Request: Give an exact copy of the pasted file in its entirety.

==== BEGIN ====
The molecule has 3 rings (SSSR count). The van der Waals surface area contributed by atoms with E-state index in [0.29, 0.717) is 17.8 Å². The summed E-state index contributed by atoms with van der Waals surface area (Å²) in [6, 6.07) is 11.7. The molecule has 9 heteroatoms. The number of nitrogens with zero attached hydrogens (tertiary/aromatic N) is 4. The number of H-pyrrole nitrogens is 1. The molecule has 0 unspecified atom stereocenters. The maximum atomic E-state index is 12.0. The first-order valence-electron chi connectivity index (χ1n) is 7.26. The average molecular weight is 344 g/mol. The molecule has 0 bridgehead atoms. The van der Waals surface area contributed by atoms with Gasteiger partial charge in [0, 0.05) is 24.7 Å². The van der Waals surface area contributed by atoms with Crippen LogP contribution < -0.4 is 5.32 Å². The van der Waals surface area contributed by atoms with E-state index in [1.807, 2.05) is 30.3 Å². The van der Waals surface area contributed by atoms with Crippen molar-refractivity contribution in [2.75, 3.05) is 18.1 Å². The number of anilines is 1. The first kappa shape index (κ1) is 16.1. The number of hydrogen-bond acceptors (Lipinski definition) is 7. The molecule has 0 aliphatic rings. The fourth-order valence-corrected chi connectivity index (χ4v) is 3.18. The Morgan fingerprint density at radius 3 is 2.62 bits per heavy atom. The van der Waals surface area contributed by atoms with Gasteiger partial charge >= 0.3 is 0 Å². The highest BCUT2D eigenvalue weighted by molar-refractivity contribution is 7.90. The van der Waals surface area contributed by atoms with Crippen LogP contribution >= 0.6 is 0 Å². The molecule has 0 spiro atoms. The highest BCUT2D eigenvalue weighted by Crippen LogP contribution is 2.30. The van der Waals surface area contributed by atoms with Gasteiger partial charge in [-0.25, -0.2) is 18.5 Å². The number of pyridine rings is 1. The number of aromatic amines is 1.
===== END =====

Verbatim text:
The molecule has 3 rings (SSSR count). The van der Waals surface area contributed by atoms with E-state index in [0.29, 0.717) is 17.8 Å². The summed E-state index contributed by atoms with van der Waals surface area (Å²) in [6, 6.07) is 11.7. The molecule has 9 heteroatoms. The number of nitrogens with zero attached hydrogens (tertiary/aromatic N) is 4. The number of H-pyrrole nitrogens is 1. The molecule has 0 unspecified atom stereocenters. The maximum atomic E-state index is 12.0. The first-order valence-electron chi connectivity index (χ1n) is 7.26. The average molecular weight is 344 g/mol. The molecule has 0 bridgehead atoms. The van der Waals surface area contributed by atoms with Gasteiger partial charge in [0, 0.05) is 24.7 Å². The van der Waals surface area contributed by atoms with Crippen LogP contribution < -0.4 is 5.32 Å². The van der Waals surface area contributed by atoms with E-state index in [1.807, 2.05) is 30.3 Å². The van der Waals surface area contributed by atoms with Crippen molar-refractivity contribution in [2.75, 3.05) is 18.1 Å². The number of anilines is 1. The first kappa shape index (κ1) is 16.1. The number of hydrogen-bond acceptors (Lipinski definition) is 7. The molecule has 0 aliphatic rings. The fourth-order valence-corrected chi connectivity index (χ4v) is 3.18. The Morgan fingerprint density at radius 3 is 2.62 bits per heavy atom. The van der Waals surface area contributed by atoms with Gasteiger partial charge >= 0.3 is 0 Å². The highest BCUT2D eigenvalue weighted by molar-refractivity contribution is 7.90. The van der Waals surface area contributed by atoms with Crippen LogP contribution >= 0.6 is 0 Å². The molecule has 0 spiro atoms. The highest BCUT2D eigenvalue weighted by Crippen LogP contribution is 2.30. The van der Waals surface area contributed by atoms with Gasteiger partial charge in [-0.25, -0.2) is 18.5 Å². The number of pyridine rings is 1. The number of aromatic amines is 1.